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Situation: I'm a Ukrainian living in Russia with permanent residency permit (ВНЖ). I wish to visit a Schengen country (Greece) using my visa-free travel right as a Ukrainian national.

I have two Ukrainian passports for international travel:

  1. Non-biometric previous generation passport with lots of expired Schengen visas, Russian border stamps (including the latest entry), extensive travel history as well as information on my residency permit in Russia.
  2. Crisp new never-used biometric passport which allows visa-free Schengen entry, with all blank pages.

So far I can see the following issues:

  1. The only passport I can use to enter Greece is my biometric passport. The Greeks, however, may have questions because its completely blank.
  2. If I present my biometric passport to Russian border guard upon leaving, it won't have any information on my last entry to Russia and no residency permit stamp.
  3. If I leave Russia with my old passport, I might be denied boarding by Russians because I have no valid Schengen visa in it, and it's not biometric.

Which passport should I use to book airline tickets and which one should I present to Russian border guard in the airport? Is it a strict rule that I should use the same passport when booking tickets and passing the passport control?

  • Was your old passport not invalidated when you got the new one? – Peter Taylor Mar 11 at 7:53
  • @PeterTaylor No, they are both valid. The old one expires in 5 years. – Taosique Mar 11 at 7:55
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    For the last question: absolutely no. You can use different passports for booking and for border control (if both have the same name). Having a passport completely blank is normal (for new travelers, new passports, and for frequent travelers that doesn't have blank pages, so they requires a new passport). – Giacomo Catenazzi Mar 11 at 8:35
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    Most of travel.stackexchange.com/q/52100 applies. In particular, you can present one passport to the airline as proof you’ll be admitted to destination country, but a different one to the border control. – Roman Odaisky Mar 11 at 12:47
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You should bring both passports. But which one you use may be different with the airlines and with immigration control.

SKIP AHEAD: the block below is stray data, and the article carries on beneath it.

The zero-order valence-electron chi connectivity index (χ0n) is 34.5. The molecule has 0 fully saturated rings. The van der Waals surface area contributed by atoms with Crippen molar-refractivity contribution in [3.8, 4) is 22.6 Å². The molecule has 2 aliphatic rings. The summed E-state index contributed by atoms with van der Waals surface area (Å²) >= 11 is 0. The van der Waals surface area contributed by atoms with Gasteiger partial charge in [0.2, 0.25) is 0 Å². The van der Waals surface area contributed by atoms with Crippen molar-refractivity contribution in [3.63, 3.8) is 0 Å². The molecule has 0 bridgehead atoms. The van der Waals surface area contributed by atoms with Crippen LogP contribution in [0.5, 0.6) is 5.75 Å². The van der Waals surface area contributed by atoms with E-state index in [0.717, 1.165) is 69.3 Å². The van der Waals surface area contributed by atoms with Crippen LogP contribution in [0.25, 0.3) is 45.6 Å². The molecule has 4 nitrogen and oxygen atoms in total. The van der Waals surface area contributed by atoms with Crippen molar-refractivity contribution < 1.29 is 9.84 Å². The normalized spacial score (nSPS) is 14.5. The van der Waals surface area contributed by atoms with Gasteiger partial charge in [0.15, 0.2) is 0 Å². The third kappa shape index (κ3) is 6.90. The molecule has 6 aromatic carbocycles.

For instance, if you need to enter the Schengen area you need to give the airline your new biometric passport. When you return then you may need to give the airline both passports to prove that you have residence.

If you need to show Russian immigration that you have a residence permit, then you need to give Russian immigration your old passport with your residence permit. They might also need to see the new passport. This situation is common enough that they deal with it every day, and it should be no trouble to you.

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Which passport should I use to book airline tickets and which one should I present to Russian border guard in the airport?

Show your non-biometric passport to Russian immigration. If asked about Schengen visas, show them your biometric passport in addition to the non-biometric one.

As for the airline, it makes absolutely no difference what details you put in during check-in. As long as you have your biometric passport with you at the time of boarding, they'll let you on board.

Is it a strict rule that I should use the same passport when booking tickets and passing the passport control?

No, there is no such rule.

The only passport I can use to enter Greece is my biometric passport. The Greeks, however, may have questions because its completely blank.

Having a blank passport is not suspicious at all. At worst, you can show them your other Ukrainian passport if asked about it.

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